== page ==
In the controls (Figure 2, top row), most replication products were open circular (OC) and covalently closed circular (CCC) monomers. RIs were abundant at 90 min but scarce at 240 min, indicating that most nuclei had finished replicating at that time. The migration behaviour of RIs is discussed later. A small amount of catenated dimers was detected at both time points. A‐type (OC–OC) and B‐type (OC–CCC) catenanes were resolved as two series of spots of decreasing intensity, each corresponding to a certain node number. Only catenanes with 2 to <10 nodes (1 to <5 intertwinings) were observed. In many experiments (e.g. Figure 3, top left panel), the two‐noded catenane was the only detectable species. C‐type (CCC–CCC) catenanes were not resolved from each other, and co‐migrated with supercoiled plasmid dimer (CCC2). These results show that in uninhibited extracts, precatenane and catenane nodes either seldom form or are removed very rapidly, during or shortly after plasmid replication. As the extracts were blocked in interphase by addition of cycloheximide, which prevents cyclin synthesis and entry in mitosis, we conclude that a nearly complete unlinking can occur prior to mitosis.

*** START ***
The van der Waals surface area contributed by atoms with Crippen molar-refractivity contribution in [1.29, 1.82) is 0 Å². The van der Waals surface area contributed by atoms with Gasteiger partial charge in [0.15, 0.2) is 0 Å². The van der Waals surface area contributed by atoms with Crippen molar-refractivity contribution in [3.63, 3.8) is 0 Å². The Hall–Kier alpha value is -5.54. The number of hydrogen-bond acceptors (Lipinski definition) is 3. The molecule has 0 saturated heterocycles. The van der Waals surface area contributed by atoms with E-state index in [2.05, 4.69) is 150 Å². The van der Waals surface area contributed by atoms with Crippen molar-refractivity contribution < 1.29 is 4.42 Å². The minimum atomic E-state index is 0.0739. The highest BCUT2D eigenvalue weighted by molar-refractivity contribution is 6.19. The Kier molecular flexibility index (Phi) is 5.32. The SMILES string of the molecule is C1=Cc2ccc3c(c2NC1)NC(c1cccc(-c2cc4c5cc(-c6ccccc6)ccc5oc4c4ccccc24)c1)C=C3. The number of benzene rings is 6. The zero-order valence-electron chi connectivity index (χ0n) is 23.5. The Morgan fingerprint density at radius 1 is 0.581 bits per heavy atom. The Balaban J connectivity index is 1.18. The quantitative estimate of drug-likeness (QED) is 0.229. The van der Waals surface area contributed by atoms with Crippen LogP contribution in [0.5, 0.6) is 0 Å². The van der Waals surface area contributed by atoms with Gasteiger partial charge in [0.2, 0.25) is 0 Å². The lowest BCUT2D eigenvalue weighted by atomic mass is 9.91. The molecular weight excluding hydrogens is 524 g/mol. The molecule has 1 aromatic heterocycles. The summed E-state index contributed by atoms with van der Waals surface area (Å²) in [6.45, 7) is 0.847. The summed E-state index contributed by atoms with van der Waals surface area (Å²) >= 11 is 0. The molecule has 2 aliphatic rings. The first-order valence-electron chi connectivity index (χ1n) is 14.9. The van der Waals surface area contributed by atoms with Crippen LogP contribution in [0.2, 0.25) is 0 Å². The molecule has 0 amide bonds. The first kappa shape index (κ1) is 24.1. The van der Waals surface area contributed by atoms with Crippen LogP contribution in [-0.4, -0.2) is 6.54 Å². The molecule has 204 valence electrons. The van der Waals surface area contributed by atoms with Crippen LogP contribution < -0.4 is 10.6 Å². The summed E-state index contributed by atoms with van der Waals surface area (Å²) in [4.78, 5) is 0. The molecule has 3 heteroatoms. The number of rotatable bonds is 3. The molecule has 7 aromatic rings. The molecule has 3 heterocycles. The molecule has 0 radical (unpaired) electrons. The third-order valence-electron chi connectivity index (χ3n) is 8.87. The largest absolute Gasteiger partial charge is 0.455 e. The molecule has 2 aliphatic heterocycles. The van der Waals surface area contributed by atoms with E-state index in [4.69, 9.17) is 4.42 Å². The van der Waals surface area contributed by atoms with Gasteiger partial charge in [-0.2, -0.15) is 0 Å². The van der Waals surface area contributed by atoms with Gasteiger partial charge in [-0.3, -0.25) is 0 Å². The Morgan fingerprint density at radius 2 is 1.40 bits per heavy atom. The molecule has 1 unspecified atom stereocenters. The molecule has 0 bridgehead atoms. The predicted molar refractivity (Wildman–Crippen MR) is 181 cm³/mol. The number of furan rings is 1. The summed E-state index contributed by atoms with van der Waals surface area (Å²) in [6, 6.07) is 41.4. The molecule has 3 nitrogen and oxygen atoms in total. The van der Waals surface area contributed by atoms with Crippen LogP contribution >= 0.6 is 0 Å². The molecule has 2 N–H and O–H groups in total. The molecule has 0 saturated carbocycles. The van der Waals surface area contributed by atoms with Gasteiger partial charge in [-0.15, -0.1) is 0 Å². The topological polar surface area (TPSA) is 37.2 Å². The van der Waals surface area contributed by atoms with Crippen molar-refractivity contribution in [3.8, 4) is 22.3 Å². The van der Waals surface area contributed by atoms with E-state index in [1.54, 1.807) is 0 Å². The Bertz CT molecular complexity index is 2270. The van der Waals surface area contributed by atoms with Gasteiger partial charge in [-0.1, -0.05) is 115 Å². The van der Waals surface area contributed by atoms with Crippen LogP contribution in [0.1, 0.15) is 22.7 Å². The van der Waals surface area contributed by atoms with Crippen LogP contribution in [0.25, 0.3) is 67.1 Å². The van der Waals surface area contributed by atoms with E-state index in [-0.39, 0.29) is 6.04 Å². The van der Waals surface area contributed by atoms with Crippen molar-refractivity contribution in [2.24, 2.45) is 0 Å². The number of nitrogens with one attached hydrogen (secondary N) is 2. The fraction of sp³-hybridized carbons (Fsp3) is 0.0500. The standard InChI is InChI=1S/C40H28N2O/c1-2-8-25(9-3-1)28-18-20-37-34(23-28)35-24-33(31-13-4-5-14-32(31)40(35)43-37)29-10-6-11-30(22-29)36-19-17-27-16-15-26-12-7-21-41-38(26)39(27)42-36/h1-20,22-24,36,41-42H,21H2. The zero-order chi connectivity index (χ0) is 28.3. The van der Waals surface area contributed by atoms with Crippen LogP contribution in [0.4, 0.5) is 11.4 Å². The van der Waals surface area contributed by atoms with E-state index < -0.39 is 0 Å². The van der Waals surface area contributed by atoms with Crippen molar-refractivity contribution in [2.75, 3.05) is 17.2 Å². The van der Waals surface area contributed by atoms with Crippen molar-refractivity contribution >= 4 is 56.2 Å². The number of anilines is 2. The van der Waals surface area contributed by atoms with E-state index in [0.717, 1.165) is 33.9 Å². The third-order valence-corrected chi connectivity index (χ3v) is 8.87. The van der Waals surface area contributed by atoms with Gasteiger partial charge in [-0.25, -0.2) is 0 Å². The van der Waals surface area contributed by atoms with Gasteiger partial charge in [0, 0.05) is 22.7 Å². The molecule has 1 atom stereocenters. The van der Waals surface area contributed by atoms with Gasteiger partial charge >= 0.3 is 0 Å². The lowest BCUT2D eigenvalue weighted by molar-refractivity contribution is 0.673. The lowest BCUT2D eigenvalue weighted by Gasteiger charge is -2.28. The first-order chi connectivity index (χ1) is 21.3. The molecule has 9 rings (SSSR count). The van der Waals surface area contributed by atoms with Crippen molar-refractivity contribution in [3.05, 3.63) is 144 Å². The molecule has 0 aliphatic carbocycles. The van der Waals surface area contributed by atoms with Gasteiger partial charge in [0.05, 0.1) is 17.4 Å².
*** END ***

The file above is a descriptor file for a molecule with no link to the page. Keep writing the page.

In the presence of 100 μM ICRF‐193 (Figure 2, bottom), very few monomers (OC and CCC) were produced. The signal accumulated in three arcs, which we interpret as A‐, B‐ and C‐type catenated dimers with a broad node number distribution. This assignment was confirmed by treatment with calf thymus topo II (Figure 3, bottom): the three arcs disappeared and were replaced by OC and relaxed CCC monomers. In the 240 min sample (Figure 2, bottom, middle panel), A‐ and B‐type catenanes were resolved as individual spots ranging from 2 to >40 nodes. The most intertwined catenanes probably had 70–80 nodes. The migration of C‐type catenanes also differed from the control. The trail emanating downwards from the spot of lowly intertwined C‐type catenanes to merge with the bottom ends of A‐ and B‐type catenanes arcs presumably consisted of highly intertwined C‐type catenanes. A similar electrophoretic behaviour has been reported for C‐type catenanes produced by exposure of replicating SV40 to ICRF‐193, and has been attributed to an inverse relationship between catenation and superhelicity (Permana et al., 1994). Although this arc seemed continuous, we do not think it consisted of RIs because it accumulated with time (compare 90 and 240 min) and was converted to OC and CCC upon topo II treatment (Figure 3, bottom). In the 90 min sample (Figure 2, bottom left panel), only catenanes with >16 nodes were clearly detected. Thus, upon topo II inhibition, newly synthesized DNA essentially appeared in the form of highly intertwined catenated dimers. These results confirmed, as expected, that topo II is required for optimum unlinking of daughter duplexes in egg extracts.